Twenty-nine universities across the country say they are working to accelerate the deployment of high-speed network services and applications in the United States. In partnership with their local communities, the universities have formed the University Community Next Generation Innovation Project (Gig.U) under the leadership of Blair Levin, executive director, Elise Kohn, program director, and Sherry Gelfand, program administrator. Blair Levin was the executive director of the effort to create the Omnibus Broadband Initiative, the national broadband plan developed by the Federal Communications Commission (FCC).
Research universities depend on high-speed networks to educate, collaborate, and innovate, say Gig.U organizers. However, the networks they use do not provide the connectivity needed, and the current market does not plan to upgrade the networks, they assert. High-speed networks must be implemented into surrounding communities to increase the pace at pace at which advances made on campus can be tested and applied off campus, argue the Gig.U leaders.
Gig.U will work with current and potential network service providers, as well as others, to develop next-generation test beds in university communities. The organization plans to issue a request for information (RFI) within the next 90 days to current and potential service providers seeking new approaches to bring the described networks to communities. A tailored request for proposals to enter into agreements to deploy the networks in the next several years is then expected to be issued from the information gathered.
Gig.U leaders believe that university communities have characteristics that both lower the cost of deployment and increase demand, which make them larger targets for next generation network deployments.
The universities in Gig.U include:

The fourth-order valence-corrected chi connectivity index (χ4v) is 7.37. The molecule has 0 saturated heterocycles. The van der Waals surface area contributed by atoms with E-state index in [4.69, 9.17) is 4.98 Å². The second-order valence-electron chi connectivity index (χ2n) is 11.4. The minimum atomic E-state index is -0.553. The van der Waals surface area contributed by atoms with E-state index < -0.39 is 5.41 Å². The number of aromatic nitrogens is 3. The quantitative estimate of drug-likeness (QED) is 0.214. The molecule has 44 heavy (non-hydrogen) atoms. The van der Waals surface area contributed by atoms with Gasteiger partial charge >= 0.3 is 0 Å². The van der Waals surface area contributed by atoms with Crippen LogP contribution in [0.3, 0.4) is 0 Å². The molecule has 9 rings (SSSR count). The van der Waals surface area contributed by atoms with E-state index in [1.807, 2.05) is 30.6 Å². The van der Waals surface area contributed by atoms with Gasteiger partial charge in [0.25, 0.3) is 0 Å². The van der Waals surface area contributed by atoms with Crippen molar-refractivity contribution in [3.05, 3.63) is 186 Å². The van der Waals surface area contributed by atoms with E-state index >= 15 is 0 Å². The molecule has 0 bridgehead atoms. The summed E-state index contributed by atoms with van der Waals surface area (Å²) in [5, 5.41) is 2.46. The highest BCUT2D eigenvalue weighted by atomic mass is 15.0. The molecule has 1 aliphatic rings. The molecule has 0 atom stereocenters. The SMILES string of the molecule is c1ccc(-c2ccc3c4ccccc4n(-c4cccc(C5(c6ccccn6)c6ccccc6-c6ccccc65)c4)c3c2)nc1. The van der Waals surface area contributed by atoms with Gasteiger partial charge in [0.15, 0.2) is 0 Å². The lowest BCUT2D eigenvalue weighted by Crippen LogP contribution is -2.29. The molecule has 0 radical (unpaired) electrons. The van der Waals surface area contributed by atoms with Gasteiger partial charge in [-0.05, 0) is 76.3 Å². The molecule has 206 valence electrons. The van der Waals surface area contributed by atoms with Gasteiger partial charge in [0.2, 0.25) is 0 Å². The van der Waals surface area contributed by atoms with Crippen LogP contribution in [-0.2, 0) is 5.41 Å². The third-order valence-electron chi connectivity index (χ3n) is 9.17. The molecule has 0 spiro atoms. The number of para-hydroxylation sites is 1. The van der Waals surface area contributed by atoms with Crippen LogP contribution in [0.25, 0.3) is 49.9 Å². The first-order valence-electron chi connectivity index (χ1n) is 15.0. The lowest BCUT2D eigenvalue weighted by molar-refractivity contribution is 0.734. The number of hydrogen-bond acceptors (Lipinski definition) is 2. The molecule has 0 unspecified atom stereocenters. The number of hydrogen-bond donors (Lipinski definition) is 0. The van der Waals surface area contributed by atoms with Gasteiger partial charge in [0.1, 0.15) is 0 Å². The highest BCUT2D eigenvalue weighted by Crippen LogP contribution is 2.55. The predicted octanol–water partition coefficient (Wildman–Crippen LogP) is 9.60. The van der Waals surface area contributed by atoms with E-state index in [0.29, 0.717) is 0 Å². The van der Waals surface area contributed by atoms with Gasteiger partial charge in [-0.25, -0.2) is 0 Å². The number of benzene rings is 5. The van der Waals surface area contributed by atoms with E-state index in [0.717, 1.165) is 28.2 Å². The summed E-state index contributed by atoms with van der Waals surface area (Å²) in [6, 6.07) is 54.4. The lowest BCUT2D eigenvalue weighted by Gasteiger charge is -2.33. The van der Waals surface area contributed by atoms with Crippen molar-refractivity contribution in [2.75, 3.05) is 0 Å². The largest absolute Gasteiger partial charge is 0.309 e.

|Arizona State University||University of Kentucky|
|Case Western Reserve University||University of Louisville|
|Colorado State University||University of Maryland|
|Duke University||University of Michigan|
|George Mason University||University of Missouri|
|Howard University||University of Montana|
|Indiana University||University of New Mexico|
|Michigan State University||University of North Carolina|
|North Carolina State University||University of South Florida|
|Penn State University||University of Virginia|
|University of Alaska||University of Washington|
|University of Chicago||Virginia Tech|
|University of Florida||Wake Forest University|
|University of Hawaii||West Virginia University|
|University of Illinois|
Rey Ramsey, president of TechNet, a political network of CEOs and senior executives that promotes the growth of technology-led innovation, says, "The University Community Next Generation Innovation Project is precisely the kind of effort needed to cultivate innovation in America. Broadband is an essential building block for entrepreneurs who create new companies and more jobs. By accelerating the build-out of gigabit broadband, this project sows the seeds for the next wave of innovation that will foster economic opportunity and social advancement for all Americans."
Rob Atkinson of the Information Technology and Innovation Foundation, an institute that works to promote technological advances, adds, “America has been at the forefront of the digital revolution since its inception and it’s critical that we remain there. Building and using ‘testbeds’ for ultra-high speed broadband networking in and around research universities is a key way for America to stay at the forefront. The University Community Next Generation Innovation Project offers a great way forward to start to build and test these new networks.”
Gig.U organizers say they will build on ideas and movements already in place, such as the organizing done through the Google Community Fiber Initiative, to create an environment in which private risk capital has motivation to supply next-generation services. The project leaders assert they will combine lessons learned from Economic Development Zones, Spectrum Auctions, and other successful initiatives as well to achieve their mission.